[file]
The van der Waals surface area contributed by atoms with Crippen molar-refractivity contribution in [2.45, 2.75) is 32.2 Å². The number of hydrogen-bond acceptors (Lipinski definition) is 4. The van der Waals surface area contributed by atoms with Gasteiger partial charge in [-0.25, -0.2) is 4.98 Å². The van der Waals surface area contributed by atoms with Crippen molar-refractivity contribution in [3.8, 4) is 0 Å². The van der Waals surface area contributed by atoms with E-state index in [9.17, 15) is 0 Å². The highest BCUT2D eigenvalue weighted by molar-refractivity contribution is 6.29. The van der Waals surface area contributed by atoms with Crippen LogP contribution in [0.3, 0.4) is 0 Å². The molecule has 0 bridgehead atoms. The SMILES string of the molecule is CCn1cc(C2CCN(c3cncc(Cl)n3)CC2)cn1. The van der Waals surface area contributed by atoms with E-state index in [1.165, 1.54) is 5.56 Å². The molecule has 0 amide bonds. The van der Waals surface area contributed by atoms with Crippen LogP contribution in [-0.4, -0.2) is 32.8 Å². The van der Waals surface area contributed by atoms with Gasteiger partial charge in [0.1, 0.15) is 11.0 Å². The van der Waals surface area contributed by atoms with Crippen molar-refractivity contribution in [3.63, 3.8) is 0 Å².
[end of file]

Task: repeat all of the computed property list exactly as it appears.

The van der Waals surface area contributed by atoms with Crippen molar-refractivity contribution in [2.45, 2.75) is 32.2 Å². The number of hydrogen-bond acceptors (Lipinski definition) is 4. The van der Waals surface area contributed by atoms with Gasteiger partial charge in [-0.25, -0.2) is 4.98 Å². The van der Waals surface area contributed by atoms with Crippen molar-refractivity contribution in [3.8, 4) is 0 Å². The van der Waals surface area contributed by atoms with E-state index in [9.17, 15) is 0 Å². The highest BCUT2D eigenvalue weighted by molar-refractivity contribution is 6.29. The van der Waals surface area contributed by atoms with Crippen LogP contribution in [0.3, 0.4) is 0 Å². The molecule has 0 bridgehead atoms. The SMILES string of the molecule is CCn1cc(C2CCN(c3cncc(Cl)n3)CC2)cn1. The van der Waals surface area contributed by atoms with E-state index in [1.165, 1.54) is 5.56 Å². The molecule has 0 amide bonds. The van der Waals surface area contributed by atoms with Crippen LogP contribution in [-0.4, -0.2) is 32.8 Å². The van der Waals surface area contributed by atoms with Gasteiger partial charge in [0.1, 0.15) is 11.0 Å². The van der Waals surface area contributed by atoms with Crippen molar-refractivity contribution in [3.63, 3.8) is 0 Å².